INT: Sorry, had to ask. I really enjoy this album. It was really genre-bending in a way. It starts out with this weird, spacey, Kraut rock-y or musique concretè vibe and then sort of transitions to more of a four on the floor microhouse beat and transitions back again later. What was your inspiration for this album? What sort of artists or genres were you listening to?

HH: Well, I would say my iTunes library is pretty diverse. I listen to new music, dance music, etc., and that’s always playing in our house. For me, that’s just normal to jump from genre to genre. I wasn’t thinking “I want to make this genre piece” or “I want to make this genre piece”. It’s just kind of the soundtrack to contemporary life. I think most people are doing this though. They’re clicking around on YouTube or other things on their computer, and things are coming from different directions, so they’re not always just one pace. I think it’s fine to do albums this way. This one was about bringing all my interests together in one place and not apologizing about any of them because I think I’ve done some of that in the past. People will ask me to play a noise set and I’ll play my noise material, or I’ll be asked to play in a concert hall and I’ll play some of my new material, so this album is about just putting it all out there. It’s a little awkward in the live set where I’ll get you a dance mood and then have to stop it, but people have been really responsive to the material so far.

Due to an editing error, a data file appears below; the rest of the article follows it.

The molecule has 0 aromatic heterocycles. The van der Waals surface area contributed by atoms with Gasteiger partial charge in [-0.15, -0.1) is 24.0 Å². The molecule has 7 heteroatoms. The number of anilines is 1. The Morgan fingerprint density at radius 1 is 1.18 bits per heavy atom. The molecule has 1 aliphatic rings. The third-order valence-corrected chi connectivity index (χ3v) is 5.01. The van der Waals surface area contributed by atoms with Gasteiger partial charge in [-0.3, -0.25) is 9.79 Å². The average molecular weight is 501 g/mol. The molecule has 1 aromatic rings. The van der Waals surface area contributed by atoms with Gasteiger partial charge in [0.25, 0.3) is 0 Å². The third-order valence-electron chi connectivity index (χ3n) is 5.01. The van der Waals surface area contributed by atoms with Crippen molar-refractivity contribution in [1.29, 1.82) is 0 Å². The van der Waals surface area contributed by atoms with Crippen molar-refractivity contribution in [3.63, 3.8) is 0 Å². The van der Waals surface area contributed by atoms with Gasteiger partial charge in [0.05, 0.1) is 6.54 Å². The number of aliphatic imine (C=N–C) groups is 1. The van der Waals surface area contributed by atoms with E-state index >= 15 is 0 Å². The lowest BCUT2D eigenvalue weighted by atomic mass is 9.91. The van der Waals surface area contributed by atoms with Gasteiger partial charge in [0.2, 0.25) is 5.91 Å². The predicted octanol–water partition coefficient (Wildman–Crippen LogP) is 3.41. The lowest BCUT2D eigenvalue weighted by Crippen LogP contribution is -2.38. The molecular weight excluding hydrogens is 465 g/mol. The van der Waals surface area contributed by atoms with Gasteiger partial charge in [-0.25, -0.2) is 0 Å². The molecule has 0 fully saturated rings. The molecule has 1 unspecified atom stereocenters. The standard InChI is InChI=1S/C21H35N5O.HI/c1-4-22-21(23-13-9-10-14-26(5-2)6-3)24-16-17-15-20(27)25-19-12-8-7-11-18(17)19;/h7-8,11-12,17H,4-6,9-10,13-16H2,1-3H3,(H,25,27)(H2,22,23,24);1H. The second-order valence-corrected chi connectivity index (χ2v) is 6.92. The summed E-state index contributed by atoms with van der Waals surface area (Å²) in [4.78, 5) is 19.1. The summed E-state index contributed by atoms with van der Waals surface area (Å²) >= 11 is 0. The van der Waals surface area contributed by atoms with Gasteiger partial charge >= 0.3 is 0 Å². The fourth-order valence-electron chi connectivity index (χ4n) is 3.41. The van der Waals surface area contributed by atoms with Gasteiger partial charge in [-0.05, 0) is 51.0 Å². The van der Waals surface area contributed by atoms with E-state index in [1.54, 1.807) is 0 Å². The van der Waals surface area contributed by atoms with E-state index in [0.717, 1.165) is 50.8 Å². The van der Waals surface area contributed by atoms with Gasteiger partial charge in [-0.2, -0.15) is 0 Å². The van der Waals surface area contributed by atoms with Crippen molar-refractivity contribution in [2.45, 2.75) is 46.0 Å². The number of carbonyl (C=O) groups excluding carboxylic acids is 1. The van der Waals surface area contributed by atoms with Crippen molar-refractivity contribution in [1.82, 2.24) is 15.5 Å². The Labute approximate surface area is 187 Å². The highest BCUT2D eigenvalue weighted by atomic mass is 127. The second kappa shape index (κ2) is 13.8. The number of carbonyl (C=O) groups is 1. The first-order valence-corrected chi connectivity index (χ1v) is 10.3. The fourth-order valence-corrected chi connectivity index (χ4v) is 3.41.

INT: I actually wanted to ask you about that. I’ve seen some videos of you performing live and it looks like you do a lot of your vocal samples on the spot. Some of this material seems like it would be difficult to replicate live. Have you given thought to how you’re going to perform these live?

HH: Actually, almost everything on the album was “workshopped” in a live environment. I’ll write a sketch and then perform it then I’ll take feedback from that performance and craft that into a track. Very rarely will I write something and then figure out how to perform it live.

INT: What kinds of tools and programs do you use? Anything custom?

HH: I use Max/MSP. Some of my own stuff. I make my own patches, hack together patches. I use Abelton as the overall environment. I use a little bit of hardware for some things, but I’m not a hardware fetishist in any way.

INT: On your album, you have a tendency to use a lot of vocal samples, but there weren’t any discernible lyrics from what I could hear. What was your idea behind that?

HH: I don’t think that was a conscious choice that I made. It’s funny, I heard someone ask if I’m insecure about my lyrics or if I’m hiding behind them. Maybe that’s true. I don’t know. For me, this album was about vocal processing and vocal manipulation and removing prose from the center shifted focus toward sound and texture and voice. You don’t have your synthesizer talking to you or telling you something. So, I kind of wanted it to be more like an instrument in that way. But of course, you still need phonemes or something to work with, so I would usually just record myself saying nonsense, catch my sound at particular points and edit to make something that made sense in English. But sometimes I wouldn’t.

INT: On this same note, there seems to be a lot of breathing sampling. Was this a conscious choice, or is this just something that came out of the creative process?